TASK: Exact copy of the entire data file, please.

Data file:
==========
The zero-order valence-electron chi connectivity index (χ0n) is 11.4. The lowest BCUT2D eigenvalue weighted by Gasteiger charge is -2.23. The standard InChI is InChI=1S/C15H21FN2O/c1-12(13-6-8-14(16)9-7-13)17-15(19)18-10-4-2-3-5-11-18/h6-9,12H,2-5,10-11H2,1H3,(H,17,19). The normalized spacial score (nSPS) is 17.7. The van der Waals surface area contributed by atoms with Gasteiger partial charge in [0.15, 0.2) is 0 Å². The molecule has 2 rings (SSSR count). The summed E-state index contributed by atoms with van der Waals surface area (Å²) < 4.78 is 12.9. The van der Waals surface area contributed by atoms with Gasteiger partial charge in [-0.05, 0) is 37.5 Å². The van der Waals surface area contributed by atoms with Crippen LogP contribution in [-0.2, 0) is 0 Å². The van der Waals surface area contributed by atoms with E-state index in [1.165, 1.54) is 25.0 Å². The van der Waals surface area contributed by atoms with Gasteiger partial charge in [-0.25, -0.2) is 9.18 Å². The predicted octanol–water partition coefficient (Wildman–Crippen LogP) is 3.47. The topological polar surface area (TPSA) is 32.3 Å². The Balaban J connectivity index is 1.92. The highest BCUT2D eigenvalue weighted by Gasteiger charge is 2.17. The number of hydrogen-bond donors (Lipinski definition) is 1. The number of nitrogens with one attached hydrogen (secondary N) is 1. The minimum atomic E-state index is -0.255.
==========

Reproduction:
The zero-order valence-electron chi connectivity index (χ0n) is 11.4. The lowest BCUT2D eigenvalue weighted by Gasteiger charge is -2.23. The standard InChI is InChI=1S/C15H21FN2O/c1-12(13-6-8-14(16)9-7-13)17-15(19)18-10-4-2-3-5-11-18/h6-9,12H,2-5,10-11H2,1H3,(H,17,19). The normalized spacial score (nSPS) is 17.7. The van der Waals surface area contributed by atoms with Gasteiger partial charge in [0.15, 0.2) is 0 Å². The molecule has 2 rings (SSSR count). The summed E-state index contributed by atoms with van der Waals surface area (Å²) < 4.78 is 12.9. The van der Waals surface area contributed by atoms with Gasteiger partial charge in [-0.05, 0) is 37.5 Å². The van der Waals surface area contributed by atoms with Crippen LogP contribution in [-0.2, 0) is 0 Å². The van der Waals surface area contributed by atoms with E-state index in [1.165, 1.54) is 25.0 Å². The van der Waals surface area contributed by atoms with Gasteiger partial charge in [-0.25, -0.2) is 9.18 Å². The predicted octanol–water partition coefficient (Wildman–Crippen LogP) is 3.47. The topological polar surface area (TPSA) is 32.3 Å². The Balaban J connectivity index is 1.92. The highest BCUT2D eigenvalue weighted by Gasteiger charge is 2.17. The number of hydrogen-bond donors (Lipinski definition) is 1. The number of nitrogens with one attached hydrogen (secondary N) is 1. The minimum atomic E-state index is -0.255.